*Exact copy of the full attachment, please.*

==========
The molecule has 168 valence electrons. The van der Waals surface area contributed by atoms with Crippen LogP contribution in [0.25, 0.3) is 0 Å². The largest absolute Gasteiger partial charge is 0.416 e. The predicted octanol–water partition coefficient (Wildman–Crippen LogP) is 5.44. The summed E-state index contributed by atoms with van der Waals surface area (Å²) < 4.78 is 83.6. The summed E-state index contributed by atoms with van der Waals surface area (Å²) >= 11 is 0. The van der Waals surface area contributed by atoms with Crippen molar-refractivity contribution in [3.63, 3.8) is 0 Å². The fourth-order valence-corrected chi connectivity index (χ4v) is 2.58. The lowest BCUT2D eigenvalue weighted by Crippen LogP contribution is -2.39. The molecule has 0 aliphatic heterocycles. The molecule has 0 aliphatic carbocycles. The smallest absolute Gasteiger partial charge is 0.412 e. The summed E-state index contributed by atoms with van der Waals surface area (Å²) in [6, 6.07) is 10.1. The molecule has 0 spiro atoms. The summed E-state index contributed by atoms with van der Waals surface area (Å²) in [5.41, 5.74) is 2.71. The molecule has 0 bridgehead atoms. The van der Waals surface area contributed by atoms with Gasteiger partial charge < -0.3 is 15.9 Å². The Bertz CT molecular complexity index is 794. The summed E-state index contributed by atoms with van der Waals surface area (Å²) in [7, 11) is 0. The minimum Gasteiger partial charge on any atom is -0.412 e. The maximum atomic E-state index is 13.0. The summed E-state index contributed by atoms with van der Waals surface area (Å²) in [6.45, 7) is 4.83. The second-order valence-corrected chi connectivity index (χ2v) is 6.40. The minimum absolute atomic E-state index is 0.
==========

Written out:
The molecule has 168 valence electrons. The van der Waals surface area contributed by atoms with Crippen LogP contribution in [0.25, 0.3) is 0 Å². The largest absolute Gasteiger partial charge is 0.416 e. The predicted octanol–water partition coefficient (Wildman–Crippen LogP) is 5.44. The summed E-state index contributed by atoms with van der Waals surface area (Å²) < 4.78 is 83.6. The summed E-state index contributed by atoms with van der Waals surface area (Å²) >= 11 is 0. The van der Waals surface area contributed by atoms with Crippen molar-refractivity contribution in [3.63, 3.8) is 0 Å². The fourth-order valence-corrected chi connectivity index (χ4v) is 2.58. The lowest BCUT2D eigenvalue weighted by Crippen LogP contribution is -2.39. The molecule has 0 aliphatic heterocycles. The molecule has 0 aliphatic carbocycles. The smallest absolute Gasteiger partial charge is 0.412 e. The summed E-state index contributed by atoms with van der Waals surface area (Å²) in [6, 6.07) is 10.1. The molecule has 0 spiro atoms. The summed E-state index contributed by atoms with van der Waals surface area (Å²) in [5.41, 5.74) is 2.71. The molecule has 0 bridgehead atoms. The van der Waals surface area contributed by atoms with Gasteiger partial charge < -0.3 is 15.9 Å². The Bertz CT molecular complexity index is 794. The summed E-state index contributed by atoms with van der Waals surface area (Å²) in [7, 11) is 0. The minimum Gasteiger partial charge on any atom is -0.412 e. The maximum atomic E-state index is 13.0. The summed E-state index contributed by atoms with van der Waals surface area (Å²) in [6.45, 7) is 4.83. The second-order valence-corrected chi connectivity index (χ2v) is 6.40. The minimum absolute atomic E-state index is 0.